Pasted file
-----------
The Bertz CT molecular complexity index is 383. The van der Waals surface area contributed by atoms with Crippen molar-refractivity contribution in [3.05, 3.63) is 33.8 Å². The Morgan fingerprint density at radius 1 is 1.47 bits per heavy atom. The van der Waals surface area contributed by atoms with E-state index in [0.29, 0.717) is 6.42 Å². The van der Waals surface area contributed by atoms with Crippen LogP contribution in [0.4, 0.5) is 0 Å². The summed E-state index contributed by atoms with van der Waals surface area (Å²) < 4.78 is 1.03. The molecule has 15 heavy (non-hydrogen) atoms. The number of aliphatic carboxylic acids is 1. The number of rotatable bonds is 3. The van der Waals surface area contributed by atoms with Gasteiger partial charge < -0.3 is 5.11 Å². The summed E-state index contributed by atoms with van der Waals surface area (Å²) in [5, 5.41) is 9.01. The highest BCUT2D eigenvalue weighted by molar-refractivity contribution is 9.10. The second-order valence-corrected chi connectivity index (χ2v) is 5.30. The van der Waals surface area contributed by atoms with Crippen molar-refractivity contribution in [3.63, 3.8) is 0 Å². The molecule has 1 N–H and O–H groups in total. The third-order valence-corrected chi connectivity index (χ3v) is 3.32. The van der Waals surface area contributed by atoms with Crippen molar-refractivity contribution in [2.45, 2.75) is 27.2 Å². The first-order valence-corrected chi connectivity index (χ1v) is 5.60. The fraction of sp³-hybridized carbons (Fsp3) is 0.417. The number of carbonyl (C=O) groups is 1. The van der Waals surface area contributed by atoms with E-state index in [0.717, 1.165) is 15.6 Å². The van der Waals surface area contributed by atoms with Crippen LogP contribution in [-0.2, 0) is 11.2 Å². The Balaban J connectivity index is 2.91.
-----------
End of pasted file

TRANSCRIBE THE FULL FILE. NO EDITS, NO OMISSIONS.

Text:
The Bertz CT molecular complexity index is 383. The van der Waals surface area contributed by atoms with Crippen molar-refractivity contribution in [3.05, 3.63) is 33.8 Å². The Morgan fingerprint density at radius 1 is 1.47 bits per heavy atom. The van der Waals surface area contributed by atoms with E-state index in [0.29, 0.717) is 6.42 Å². The van der Waals surface area contributed by atoms with Crippen LogP contribution in [0.4, 0.5) is 0 Å². The summed E-state index contributed by atoms with van der Waals surface area (Å²) < 4.78 is 1.03. The molecule has 15 heavy (non-hydrogen) atoms. The number of aliphatic carboxylic acids is 1. The number of rotatable bonds is 3. The van der Waals surface area contributed by atoms with Gasteiger partial charge < -0.3 is 5.11 Å². The summed E-state index contributed by atoms with van der Waals surface area (Å²) in [5, 5.41) is 9.01. The highest BCUT2D eigenvalue weighted by molar-refractivity contribution is 9.10. The second-order valence-corrected chi connectivity index (χ2v) is 5.30. The van der Waals surface area contributed by atoms with Crippen molar-refractivity contribution in [3.63, 3.8) is 0 Å². The molecule has 1 N–H and O–H groups in total. The third-order valence-corrected chi connectivity index (χ3v) is 3.32. The van der Waals surface area contributed by atoms with Crippen molar-refractivity contribution in [2.45, 2.75) is 27.2 Å². The first-order valence-corrected chi connectivity index (χ1v) is 5.60. The fraction of sp³-hybridized carbons (Fsp3) is 0.417. The number of carbonyl (C=O) groups is 1. The van der Waals surface area contributed by atoms with E-state index in [0.717, 1.165) is 15.6 Å². The van der Waals surface area contributed by atoms with Crippen LogP contribution in [-0.2, 0) is 11.2 Å². The Balaban J connectivity index is 2.91.